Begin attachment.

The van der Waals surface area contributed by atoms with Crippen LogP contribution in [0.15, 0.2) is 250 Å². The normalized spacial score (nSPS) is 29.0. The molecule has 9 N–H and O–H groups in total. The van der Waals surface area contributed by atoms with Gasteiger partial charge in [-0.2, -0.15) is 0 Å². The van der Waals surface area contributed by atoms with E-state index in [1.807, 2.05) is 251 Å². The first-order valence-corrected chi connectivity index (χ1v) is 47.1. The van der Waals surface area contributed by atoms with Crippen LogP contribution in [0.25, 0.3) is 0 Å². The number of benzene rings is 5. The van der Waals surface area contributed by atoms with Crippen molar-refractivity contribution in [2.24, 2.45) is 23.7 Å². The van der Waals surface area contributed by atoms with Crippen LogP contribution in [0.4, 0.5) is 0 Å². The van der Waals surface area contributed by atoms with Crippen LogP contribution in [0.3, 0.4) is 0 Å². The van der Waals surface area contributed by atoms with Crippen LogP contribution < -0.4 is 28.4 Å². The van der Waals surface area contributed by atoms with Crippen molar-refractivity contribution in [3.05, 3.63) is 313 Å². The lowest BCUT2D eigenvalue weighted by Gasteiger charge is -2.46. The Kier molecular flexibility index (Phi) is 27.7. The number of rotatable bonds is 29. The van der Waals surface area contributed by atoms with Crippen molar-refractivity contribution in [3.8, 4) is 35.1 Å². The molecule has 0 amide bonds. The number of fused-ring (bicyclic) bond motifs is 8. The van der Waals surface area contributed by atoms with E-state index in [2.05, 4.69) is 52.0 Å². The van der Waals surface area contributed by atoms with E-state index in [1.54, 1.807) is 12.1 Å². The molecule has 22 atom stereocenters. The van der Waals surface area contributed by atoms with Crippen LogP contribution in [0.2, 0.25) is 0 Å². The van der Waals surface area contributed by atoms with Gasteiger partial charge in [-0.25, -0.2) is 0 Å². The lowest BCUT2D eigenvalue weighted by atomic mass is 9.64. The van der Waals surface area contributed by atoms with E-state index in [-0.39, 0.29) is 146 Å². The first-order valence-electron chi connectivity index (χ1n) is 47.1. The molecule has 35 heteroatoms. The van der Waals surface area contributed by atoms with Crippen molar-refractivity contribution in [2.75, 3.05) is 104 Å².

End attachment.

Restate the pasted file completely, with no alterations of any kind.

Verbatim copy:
The van der Waals surface area contributed by atoms with Crippen LogP contribution in [0.15, 0.2) is 250 Å². The normalized spacial score (nSPS) is 29.0. The molecule has 9 N–H and O–H groups in total. The van der Waals surface area contributed by atoms with Gasteiger partial charge in [-0.2, -0.15) is 0 Å². The van der Waals surface area contributed by atoms with E-state index in [1.807, 2.05) is 251 Å². The first-order valence-corrected chi connectivity index (χ1v) is 47.1. The van der Waals surface area contributed by atoms with Crippen LogP contribution in [0.25, 0.3) is 0 Å². The number of benzene rings is 5. The van der Waals surface area contributed by atoms with Crippen molar-refractivity contribution in [2.24, 2.45) is 23.7 Å². The van der Waals surface area contributed by atoms with Crippen LogP contribution in [0.4, 0.5) is 0 Å². The van der Waals surface area contributed by atoms with Crippen LogP contribution in [0.3, 0.4) is 0 Å². The van der Waals surface area contributed by atoms with Crippen LogP contribution < -0.4 is 28.4 Å². The van der Waals surface area contributed by atoms with Crippen molar-refractivity contribution in [3.05, 3.63) is 313 Å². The lowest BCUT2D eigenvalue weighted by Gasteiger charge is -2.46. The Kier molecular flexibility index (Phi) is 27.7. The number of rotatable bonds is 29. The van der Waals surface area contributed by atoms with Crippen molar-refractivity contribution in [3.8, 4) is 35.1 Å². The molecule has 0 amide bonds. The number of fused-ring (bicyclic) bond motifs is 8. The van der Waals surface area contributed by atoms with E-state index in [2.05, 4.69) is 52.0 Å². The van der Waals surface area contributed by atoms with E-state index in [1.54, 1.807) is 12.1 Å². The molecule has 22 atom stereocenters. The van der Waals surface area contributed by atoms with Crippen LogP contribution in [0.2, 0.25) is 0 Å². The van der Waals surface area contributed by atoms with Gasteiger partial charge in [-0.25, -0.2) is 0 Å². The lowest BCUT2D eigenvalue weighted by atomic mass is 9.64. The van der Waals surface area contributed by atoms with E-state index in [-0.39, 0.29) is 146 Å². The first-order valence-electron chi connectivity index (χ1n) is 47.1. The molecule has 35 heteroatoms. The van der Waals surface area contributed by atoms with Crippen molar-refractivity contribution in [2.75, 3.05) is 104 Å².